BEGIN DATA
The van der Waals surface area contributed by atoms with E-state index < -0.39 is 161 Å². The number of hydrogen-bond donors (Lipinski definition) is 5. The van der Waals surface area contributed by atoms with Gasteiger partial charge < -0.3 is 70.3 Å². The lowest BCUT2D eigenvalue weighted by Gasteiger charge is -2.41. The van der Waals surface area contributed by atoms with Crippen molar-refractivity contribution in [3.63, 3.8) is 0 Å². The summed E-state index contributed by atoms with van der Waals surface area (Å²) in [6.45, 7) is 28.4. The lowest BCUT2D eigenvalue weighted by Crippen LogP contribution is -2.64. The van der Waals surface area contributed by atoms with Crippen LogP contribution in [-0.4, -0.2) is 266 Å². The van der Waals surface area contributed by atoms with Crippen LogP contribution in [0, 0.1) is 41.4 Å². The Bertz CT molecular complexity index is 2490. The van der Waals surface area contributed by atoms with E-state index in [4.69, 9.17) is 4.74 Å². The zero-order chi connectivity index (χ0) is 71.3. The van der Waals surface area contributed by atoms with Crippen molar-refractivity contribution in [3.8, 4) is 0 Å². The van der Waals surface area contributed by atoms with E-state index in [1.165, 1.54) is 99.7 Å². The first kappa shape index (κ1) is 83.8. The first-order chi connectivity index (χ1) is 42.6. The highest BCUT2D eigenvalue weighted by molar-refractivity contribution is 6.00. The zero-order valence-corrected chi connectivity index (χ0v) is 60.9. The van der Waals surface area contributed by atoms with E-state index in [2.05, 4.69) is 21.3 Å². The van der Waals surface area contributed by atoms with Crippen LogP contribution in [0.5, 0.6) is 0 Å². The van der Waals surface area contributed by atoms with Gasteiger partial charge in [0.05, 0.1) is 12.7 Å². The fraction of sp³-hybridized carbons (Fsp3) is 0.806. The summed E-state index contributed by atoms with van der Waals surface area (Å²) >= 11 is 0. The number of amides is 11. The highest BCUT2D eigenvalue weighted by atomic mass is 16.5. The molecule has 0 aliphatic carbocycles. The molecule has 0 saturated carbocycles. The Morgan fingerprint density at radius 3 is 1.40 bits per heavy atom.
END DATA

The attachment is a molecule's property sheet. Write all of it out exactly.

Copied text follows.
The van der Waals surface area contributed by atoms with E-state index < -0.39 is 161 Å². The number of hydrogen-bond donors (Lipinski definition) is 5. The van der Waals surface area contributed by atoms with Gasteiger partial charge < -0.3 is 70.3 Å². The lowest BCUT2D eigenvalue weighted by Gasteiger charge is -2.41. The van der Waals surface area contributed by atoms with Crippen molar-refractivity contribution in [3.63, 3.8) is 0 Å². The summed E-state index contributed by atoms with van der Waals surface area (Å²) in [6.45, 7) is 28.4. The lowest BCUT2D eigenvalue weighted by Crippen LogP contribution is -2.64. The van der Waals surface area contributed by atoms with Crippen LogP contribution in [-0.4, -0.2) is 266 Å². The van der Waals surface area contributed by atoms with Crippen LogP contribution in [0, 0.1) is 41.4 Å². The Bertz CT molecular complexity index is 2490. The van der Waals surface area contributed by atoms with E-state index in [4.69, 9.17) is 4.74 Å². The zero-order chi connectivity index (χ0) is 71.3. The van der Waals surface area contributed by atoms with Crippen molar-refractivity contribution in [3.8, 4) is 0 Å². The van der Waals surface area contributed by atoms with E-state index in [1.165, 1.54) is 99.7 Å². The first kappa shape index (κ1) is 83.8. The first-order chi connectivity index (χ1) is 42.6. The highest BCUT2D eigenvalue weighted by molar-refractivity contribution is 6.00. The zero-order valence-corrected chi connectivity index (χ0v) is 60.9. The van der Waals surface area contributed by atoms with E-state index in [2.05, 4.69) is 21.3 Å². The van der Waals surface area contributed by atoms with Crippen LogP contribution in [0.5, 0.6) is 0 Å². The van der Waals surface area contributed by atoms with Gasteiger partial charge in [0.05, 0.1) is 12.7 Å². The fraction of sp³-hybridized carbons (Fsp3) is 0.806. The summed E-state index contributed by atoms with van der Waals surface area (Å²) >= 11 is 0. The number of amides is 11. The highest BCUT2D eigenvalue weighted by atomic mass is 16.5. The molecule has 0 aliphatic carbocycles. The molecule has 0 saturated carbocycles. The Morgan fingerprint density at radius 3 is 1.40 bits per heavy atom.